Discovery of a drug targeting microenvironmental support for lymphoma cells by screening using patient-derived xenograft cells
ABSTRACT: Cell lines have been used for drug discovery as useful models of cancers; however, they do not recapitulate cancers faithfully, especially in the points of rapid growth rate and microenvironment independency. Consequently, the majority of conventional anti-cancer drugs are less sensitive to slow growing cells and do not target microenvironmental support, although most primary cancer cells grow slower than cell lines and depend on microenvironmental support. Here, we developed a novel high throughput drug screening system using patient-derived xenograft (PDX) cells of lymphoma that maintained primary cancer cell phenotype more than cell lines. The library containing 2613 known pharmacologically active substance and off-patent drugs were screened by this system. We could find many compounds showing higher cytotoxicity than conventional anti-tumor drugs. Especially, pyruvinium pamoate showed the highest activity, and its strong anti-tumor effect was confirmed also in vivo. We extensively investigated its mechanism of action and found that it inhibited glutathione supply from stromal cells to lymphoma cells, implying the importance of the stromal protection from ox 1 idative stress for lymphoma cell survival and a new therapeutic strategy for lymphoma. Our system introduces a primary cancer cell phenotype into cell-based phenotype screening and sheds new light on anti-cancer drug development. Global gene expression profiles of PDX cells showed high similarity to those of original primary cells. The correlation coefficient of gene expression profiles between PDX cells and the originalprimary cells was 0.814-0.890.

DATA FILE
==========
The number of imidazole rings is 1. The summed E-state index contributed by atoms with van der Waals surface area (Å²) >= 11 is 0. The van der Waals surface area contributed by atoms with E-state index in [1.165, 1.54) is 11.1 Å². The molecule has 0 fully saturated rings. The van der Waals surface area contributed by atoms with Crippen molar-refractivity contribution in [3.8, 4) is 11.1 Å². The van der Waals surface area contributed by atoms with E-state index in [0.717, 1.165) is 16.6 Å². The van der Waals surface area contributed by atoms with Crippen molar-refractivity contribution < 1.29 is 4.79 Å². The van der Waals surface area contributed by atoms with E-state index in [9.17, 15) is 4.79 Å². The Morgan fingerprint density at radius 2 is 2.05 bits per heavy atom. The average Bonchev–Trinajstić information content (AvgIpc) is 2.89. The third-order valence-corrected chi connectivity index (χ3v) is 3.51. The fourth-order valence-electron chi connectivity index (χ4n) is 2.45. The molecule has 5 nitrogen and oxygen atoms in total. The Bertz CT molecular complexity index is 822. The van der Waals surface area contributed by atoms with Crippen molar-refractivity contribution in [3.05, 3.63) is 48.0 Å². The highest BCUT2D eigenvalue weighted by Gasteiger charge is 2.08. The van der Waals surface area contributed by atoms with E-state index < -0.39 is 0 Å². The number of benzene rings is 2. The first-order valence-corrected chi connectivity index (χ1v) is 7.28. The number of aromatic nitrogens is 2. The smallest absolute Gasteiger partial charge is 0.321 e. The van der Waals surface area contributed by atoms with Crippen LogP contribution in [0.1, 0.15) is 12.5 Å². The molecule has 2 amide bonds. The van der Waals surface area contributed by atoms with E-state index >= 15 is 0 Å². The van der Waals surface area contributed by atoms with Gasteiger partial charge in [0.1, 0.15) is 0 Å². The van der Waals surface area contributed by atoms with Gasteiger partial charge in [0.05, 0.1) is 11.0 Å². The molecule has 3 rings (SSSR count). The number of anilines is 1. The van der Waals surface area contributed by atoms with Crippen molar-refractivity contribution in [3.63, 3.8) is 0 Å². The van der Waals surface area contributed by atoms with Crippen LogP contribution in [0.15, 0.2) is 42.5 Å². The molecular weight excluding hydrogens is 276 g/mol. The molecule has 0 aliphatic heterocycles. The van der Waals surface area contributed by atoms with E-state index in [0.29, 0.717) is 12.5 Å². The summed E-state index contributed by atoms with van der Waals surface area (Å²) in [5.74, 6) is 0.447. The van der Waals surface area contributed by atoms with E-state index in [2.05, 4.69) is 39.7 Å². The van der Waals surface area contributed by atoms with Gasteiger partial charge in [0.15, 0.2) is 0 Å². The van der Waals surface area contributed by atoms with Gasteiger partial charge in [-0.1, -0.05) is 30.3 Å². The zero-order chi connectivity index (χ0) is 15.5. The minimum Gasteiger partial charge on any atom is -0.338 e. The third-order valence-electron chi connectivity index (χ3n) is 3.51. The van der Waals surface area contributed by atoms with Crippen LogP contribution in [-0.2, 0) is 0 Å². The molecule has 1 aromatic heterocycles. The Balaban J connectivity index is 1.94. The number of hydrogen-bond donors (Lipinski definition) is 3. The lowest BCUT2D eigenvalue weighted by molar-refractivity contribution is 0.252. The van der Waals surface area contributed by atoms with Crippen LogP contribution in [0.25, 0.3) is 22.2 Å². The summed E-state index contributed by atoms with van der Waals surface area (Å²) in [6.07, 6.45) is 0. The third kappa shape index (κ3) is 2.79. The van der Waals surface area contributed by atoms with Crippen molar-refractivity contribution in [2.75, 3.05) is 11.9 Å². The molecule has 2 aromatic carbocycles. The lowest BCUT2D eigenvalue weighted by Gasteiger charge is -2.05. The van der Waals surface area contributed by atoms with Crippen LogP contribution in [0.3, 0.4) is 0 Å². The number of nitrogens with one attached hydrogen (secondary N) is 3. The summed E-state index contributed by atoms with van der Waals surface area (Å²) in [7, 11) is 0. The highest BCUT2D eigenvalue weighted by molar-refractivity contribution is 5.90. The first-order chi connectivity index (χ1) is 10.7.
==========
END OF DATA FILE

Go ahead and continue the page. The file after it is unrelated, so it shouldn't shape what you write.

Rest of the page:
Project description:Post-lactational involution of the mammary gland provides a unique model to study breast cancer susceptibility and metastasis. We have shown that the short isoform of Singleminded-2 (Sim2s), a bHLH/PAS transcription factor, plays a role in promoting lactogenic differentiation, as well as in maintaining mammary epithelial differentiation and malignancy. Sim2s is dynamically expressed during mammary gland development, with expression peaking during lactation, and decreasing in early involution. To determine the role of Sim2s in involution, we used transgenic mice expressing Sim2s under the mouse mammary tumor virus (MMTV-Sim2s) promoter. Over-expression of Sim2s in the mouse mammary gland resulted in delayed involution, indicated by a lower proportion of cleaved caspase-3 positive cells and slower re-establishment of the mammary fat pad. Immunohistochemical and quantitative RNA analysis showed a decrease in apoptotic markers and inflammatory response genes, and an increase in anti-apoptotic genes, which were accompanied by inhibition of signal transducer and activator of transcription 3 (Stat3) activity. Microarray analysis confirmed that genes in the Stat3 signaling pathway were repressed by Sim2s expression, along with NFκB and other key pathways involved in mammary gland development. Multiparous MMTV-Sim2s females displayed a more differentiated phenotype compared to wild-type controls, characterized by enhanced β-casein expression and alveolar structures. Together, these results suggest a role for Sim2s in the normal involuting gland, and identify potential down-stream pathways regulated by Sim2s. Gene expression was measured in 6 mammary gland samples using CodeLink Mouse Whole Genome microarrays. 3 samples were from wild-type mice harvested at 72 hours post weaning and 3 samples were MMTV-Sim2s mice harvested at 72 hours post weaning.